The most famous of these essays was a series that became known as The Federalist Papers. These 85 articles by John Jay, Alexander Hamilton and James Madison when collected into a book run about 400 pages. While The Federalist Papers (and the newspaper essays written by opponents of the Constitution,) remain good reading, it’s not the way 21st Century Americans get information.

ConstitutionalSoundBitesVol3_cover (1)-page-001How 21st Century Framers Would have Presented the Constitution

If Jay, Hamilton and Madison were communicating with modern Americans, they would have shortened their messages for modern communications, likely into one minute ideas. These books contain one minute ideas or “sound bites” about America’s Founding and The United States Constitution and the Declaration of Independence.
You’ll learn about the people involved in America’s founding, the philosophy behind the founding documents, and the institutions created by the Constitution. This series consists of “sound bites” about America’s Founding documents and shows these documents to be neither Republican nor Democrat, not liberal or conservative, but American.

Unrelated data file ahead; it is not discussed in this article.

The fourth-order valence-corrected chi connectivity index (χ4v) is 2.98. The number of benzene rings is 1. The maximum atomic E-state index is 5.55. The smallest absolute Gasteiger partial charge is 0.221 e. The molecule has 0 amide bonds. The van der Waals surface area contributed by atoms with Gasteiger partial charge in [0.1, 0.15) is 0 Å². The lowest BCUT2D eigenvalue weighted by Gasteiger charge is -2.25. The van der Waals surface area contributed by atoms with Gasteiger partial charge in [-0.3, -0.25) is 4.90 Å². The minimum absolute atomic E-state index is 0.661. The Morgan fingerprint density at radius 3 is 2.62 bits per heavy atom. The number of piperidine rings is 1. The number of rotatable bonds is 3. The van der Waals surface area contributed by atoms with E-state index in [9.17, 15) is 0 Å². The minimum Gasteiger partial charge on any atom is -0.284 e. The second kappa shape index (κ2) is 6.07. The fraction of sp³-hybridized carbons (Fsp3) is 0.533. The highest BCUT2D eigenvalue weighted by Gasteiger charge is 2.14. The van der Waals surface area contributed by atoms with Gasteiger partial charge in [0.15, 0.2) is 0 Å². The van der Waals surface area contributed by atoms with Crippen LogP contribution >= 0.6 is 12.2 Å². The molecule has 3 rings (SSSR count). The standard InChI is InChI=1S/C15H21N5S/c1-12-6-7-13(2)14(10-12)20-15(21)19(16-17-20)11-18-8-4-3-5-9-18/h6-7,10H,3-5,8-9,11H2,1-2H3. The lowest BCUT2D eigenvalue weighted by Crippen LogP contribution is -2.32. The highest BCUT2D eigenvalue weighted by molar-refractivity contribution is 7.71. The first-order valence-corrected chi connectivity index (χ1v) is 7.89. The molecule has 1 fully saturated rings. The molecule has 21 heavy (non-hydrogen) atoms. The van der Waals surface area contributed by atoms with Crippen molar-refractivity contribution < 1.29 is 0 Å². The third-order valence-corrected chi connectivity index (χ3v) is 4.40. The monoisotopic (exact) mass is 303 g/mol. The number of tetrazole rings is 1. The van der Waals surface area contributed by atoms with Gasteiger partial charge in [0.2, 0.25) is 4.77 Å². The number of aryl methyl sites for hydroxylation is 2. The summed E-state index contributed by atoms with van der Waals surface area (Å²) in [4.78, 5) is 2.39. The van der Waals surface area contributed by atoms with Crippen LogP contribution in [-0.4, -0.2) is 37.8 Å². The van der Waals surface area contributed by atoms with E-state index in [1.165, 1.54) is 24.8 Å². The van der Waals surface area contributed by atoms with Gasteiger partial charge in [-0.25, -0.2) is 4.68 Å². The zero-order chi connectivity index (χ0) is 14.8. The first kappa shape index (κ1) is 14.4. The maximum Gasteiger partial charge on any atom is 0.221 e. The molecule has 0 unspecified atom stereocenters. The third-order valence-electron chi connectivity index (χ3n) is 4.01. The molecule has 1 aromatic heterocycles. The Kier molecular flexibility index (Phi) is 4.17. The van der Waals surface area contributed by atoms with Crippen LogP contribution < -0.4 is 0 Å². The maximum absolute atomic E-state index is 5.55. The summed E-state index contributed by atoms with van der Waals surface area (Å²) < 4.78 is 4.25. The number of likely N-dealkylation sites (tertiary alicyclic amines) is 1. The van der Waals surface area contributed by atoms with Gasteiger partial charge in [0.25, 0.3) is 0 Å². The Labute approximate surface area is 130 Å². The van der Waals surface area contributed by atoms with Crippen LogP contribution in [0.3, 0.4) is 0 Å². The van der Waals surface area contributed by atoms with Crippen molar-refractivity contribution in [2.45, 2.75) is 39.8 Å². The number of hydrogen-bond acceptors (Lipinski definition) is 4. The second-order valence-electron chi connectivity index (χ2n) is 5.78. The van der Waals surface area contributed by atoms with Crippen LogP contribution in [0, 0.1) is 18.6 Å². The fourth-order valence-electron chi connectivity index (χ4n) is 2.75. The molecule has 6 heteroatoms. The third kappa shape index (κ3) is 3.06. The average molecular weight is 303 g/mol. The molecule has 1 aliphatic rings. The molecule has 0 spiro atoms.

How These “Sound Bites” Came to Be

Nearly seven years ago I started writing for an online magazine about the US Constitution. The responses and comments led me to realize Americans had a strong thirst for a clear and thorough understanding of their rights under their Constitution. The guest writing turned into a personal website, and the website into a radio show. The weekly show, Constitutionally Speaking, the weekly show resulted in the daily feature: “A Minute of Constitutionally Speaking”.

Those daily one minute features are collected in this series.  Volume One also contains the complete Declaration of Independence and Constitution.

Before each “sound bite” is a question the “sound bite” answers. They might be considered constitutional FAQs. The Federalist Papers were written to answer questions. It seemed appropriate that Constitutional Sound Bites would answer questions as well.

American Common Ground in the Constitution